Recent methodological advances may be quickly changing our
ability to process the complex data of psychotherapy (Imel, Cap-
erton, Tanana, & Atkins, 2017) and could allow automated assess-
ment of treatment quality along with other outcome and process
variables. Two related innovations include the development of
natural language processing (NLP) and ML. As spoken language
forms a key component of most psychotherapies, the ability to
rapidly and reliably process speech (or text) data may allow
routine assessment of treatment quality and evaluation of numer-
ous other constructs of interest. Several recent proof-of-concept
examples have appeared in the literature, including using NLP and
ML to reliably code motivational interviewing treatment fidelity
(Atkins, Steyvers, Imel, & Smyth, 2014;Imel et al., in press), to
differentiate classes of psychotherapy (e.g., cognitive-behavioral
therapy and psychodynamic psychotherapy; Imel, Steyvers, &
Atkins, 2015), and to identify linguistic behaviors of effective
counselors in text-based crisis counseling (Althoff, Clark, & Les-
kovec, 2016).
The current study extends these efforts further by employing
NLP and ML to predict one of the most studied process variables
in psychotherapy: the therapeutic alliance (Flückiger et al., 2018).
This was examined within the context of a large, naturalistic
psychotherapy dataset drawn from a university counseling center.
Session recordings were available for 1,235 sessions of 386 clients
seen by 40 therapists. NLP and ML methods were used to predict
client-rated alliance from session recordings.
Alliance is used as a test case to demonstrate the potential
applicability of NLP and ML for several reasons. First, alliance is
important for effective psychotherapy, based on its robust relation-
ship with outcome (Flückiger et al., 2018). Second, alliance, unlike
other more objective linguistic features (e.g., ratio of open and
closed questions in motivational interviewing adherence coding;
Miller, Moyers, Ernst, & Amrhein, 2003), requires a potentially
higher order of processing to assess (e.g., through the cognitive
and affective system of a client, therapist, or observer providing
alliance ratings). This additional level of abstraction likely makes
automated prediction more difficult, but also more widely relevant
if it can be accomplished. Third, alliance represents a relatively old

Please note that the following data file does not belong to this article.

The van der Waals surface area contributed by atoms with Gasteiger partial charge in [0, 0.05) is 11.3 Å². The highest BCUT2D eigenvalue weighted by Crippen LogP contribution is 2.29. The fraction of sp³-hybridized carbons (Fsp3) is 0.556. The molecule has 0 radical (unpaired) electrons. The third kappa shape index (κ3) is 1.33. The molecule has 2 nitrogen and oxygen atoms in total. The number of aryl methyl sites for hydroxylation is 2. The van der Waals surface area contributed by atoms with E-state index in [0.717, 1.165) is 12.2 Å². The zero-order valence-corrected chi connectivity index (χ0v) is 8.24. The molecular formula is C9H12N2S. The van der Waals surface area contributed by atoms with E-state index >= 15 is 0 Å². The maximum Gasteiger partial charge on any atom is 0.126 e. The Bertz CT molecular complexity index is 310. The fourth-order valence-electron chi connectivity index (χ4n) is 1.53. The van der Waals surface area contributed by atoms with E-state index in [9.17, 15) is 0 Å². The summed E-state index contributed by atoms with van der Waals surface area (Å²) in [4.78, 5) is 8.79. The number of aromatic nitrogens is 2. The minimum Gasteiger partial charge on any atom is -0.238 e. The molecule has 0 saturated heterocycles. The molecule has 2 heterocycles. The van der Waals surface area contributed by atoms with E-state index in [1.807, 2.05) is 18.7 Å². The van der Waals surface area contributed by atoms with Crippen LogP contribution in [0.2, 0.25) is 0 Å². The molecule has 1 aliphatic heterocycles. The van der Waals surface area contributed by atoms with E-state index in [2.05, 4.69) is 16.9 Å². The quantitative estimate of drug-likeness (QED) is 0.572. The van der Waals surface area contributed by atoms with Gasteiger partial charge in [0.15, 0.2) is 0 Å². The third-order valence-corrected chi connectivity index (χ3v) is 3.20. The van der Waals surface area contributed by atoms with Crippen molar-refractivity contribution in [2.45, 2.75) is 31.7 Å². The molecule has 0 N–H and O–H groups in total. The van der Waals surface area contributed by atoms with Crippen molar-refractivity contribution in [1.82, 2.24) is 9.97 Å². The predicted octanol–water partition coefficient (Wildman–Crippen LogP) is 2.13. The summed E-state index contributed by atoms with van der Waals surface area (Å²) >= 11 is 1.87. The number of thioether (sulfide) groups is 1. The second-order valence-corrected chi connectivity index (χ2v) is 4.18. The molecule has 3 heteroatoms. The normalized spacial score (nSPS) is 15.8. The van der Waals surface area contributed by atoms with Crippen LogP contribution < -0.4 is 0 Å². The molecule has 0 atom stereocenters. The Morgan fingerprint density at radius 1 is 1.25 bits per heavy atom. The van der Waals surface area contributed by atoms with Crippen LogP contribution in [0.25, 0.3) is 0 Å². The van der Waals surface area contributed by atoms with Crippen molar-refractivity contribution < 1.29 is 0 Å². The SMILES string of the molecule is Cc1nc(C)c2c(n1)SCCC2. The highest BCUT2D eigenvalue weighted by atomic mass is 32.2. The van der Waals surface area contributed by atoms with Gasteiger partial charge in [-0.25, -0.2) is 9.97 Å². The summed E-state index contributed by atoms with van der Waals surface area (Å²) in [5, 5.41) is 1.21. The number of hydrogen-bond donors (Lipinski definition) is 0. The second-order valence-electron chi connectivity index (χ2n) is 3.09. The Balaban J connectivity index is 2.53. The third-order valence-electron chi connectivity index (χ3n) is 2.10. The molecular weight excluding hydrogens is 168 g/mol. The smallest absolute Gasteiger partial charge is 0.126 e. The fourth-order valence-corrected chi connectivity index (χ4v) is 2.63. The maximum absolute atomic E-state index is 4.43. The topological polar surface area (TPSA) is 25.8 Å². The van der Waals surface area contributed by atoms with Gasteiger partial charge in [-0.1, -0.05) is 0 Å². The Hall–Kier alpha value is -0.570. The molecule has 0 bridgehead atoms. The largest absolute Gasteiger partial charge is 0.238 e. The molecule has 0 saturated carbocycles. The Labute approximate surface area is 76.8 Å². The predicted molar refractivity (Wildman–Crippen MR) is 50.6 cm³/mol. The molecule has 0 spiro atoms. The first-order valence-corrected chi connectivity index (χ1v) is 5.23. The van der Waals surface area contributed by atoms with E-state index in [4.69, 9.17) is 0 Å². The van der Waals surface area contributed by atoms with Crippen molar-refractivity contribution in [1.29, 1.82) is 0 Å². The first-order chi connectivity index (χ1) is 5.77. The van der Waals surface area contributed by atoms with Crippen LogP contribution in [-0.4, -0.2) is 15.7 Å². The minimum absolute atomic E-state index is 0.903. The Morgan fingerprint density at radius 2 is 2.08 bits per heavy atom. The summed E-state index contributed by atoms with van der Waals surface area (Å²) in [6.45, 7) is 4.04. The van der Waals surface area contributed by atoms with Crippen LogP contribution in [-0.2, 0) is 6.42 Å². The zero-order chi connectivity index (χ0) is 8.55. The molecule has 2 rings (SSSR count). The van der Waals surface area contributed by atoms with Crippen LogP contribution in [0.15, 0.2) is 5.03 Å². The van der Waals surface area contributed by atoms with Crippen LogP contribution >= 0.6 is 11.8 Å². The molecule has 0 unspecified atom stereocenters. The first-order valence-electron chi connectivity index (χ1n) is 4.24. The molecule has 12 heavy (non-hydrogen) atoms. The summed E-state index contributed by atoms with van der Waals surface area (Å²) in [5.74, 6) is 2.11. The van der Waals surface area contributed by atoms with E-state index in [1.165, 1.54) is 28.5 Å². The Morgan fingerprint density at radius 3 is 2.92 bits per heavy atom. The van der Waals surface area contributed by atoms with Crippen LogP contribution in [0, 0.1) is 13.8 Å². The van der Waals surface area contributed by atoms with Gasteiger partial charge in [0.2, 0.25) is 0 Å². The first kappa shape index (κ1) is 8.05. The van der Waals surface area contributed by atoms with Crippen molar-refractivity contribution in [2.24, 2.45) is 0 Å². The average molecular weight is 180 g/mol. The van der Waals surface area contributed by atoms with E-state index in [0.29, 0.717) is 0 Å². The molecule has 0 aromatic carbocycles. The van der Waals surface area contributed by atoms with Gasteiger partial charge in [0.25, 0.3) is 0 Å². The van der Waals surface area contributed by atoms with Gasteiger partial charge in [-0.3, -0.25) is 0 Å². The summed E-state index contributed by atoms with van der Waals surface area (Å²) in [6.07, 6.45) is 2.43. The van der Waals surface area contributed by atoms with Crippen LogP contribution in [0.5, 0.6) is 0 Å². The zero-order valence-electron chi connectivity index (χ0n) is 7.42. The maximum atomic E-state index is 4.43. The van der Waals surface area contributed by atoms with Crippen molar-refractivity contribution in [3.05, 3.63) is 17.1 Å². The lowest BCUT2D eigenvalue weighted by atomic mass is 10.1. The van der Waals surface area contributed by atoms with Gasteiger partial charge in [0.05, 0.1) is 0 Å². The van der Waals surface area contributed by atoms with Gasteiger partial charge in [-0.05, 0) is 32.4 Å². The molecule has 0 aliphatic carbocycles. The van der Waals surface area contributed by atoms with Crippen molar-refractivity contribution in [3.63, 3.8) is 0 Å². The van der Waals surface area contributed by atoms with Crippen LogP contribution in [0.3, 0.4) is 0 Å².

concept (Bordin, 1979;Greenson, 1965) that may be less viable for
concept-driven innovations (Dyson, 1998). New tools, however,
could drive innovation in this area. There are also important open
questions related to alliance, such as the proportion and cause of
therapist and client contributions to alliance (Baldwin, Wampold,
& Imel, 2007), the source of unreliability in alliance ratings across
rating perspectives (i.e., client, therapist, and observer; Tichenor &
Hill, 1989), the state- versus traitlike qualities of alliance (Zilcha-
Mano, 2017), the potentially causal nature of alliance as a driver of
symptom change (Falkenström, Granström, & Holmqvist, 2013;
Flückiger et al., 2018;Zilcha-Mano & Errázuriz, 2017), and ways
to include alliance assessment in routine clinical care without
increasing participant burden (Duncan et al., 2003;Goldberg,
Rowe, et al., 2019). While NLP and ML are likely not panacea for
resolving all outstanding debates regarding alliance, they may be
useful research tools. Theoretically, these questions could be ad-
dressed more thoroughly if ML enabled alliance assessment on a
much larger scale, particularly if ML models were built in a way
to minimize construct irrelevant variance (e.g., social desirability).
Ultimately, assessment of alliance could be automated using ML,
providing clients and therapists with ongoing information about
this aspect of therapeutic process without the drawbacks (e.g., time
required, psychometric issues) of repeated self-report assessment.
Such technology could also be used to assess alliance directly from
session transcripts or recordings.
Prior to presenting a preliminary attempt at assessing alliance
using NLP and ML, it is worth introducing basic concepts involved
in each methodology. This is, of course, intended to be a cursory
treatment and interested readers are encouraged to review sources
cited below.
Basics of NLP
NLP is a subfield of computer science and linguistics focused on
the interaction between machines and humans through language
(Jurafsky & Martin, 2014). NLP aims to understand human com-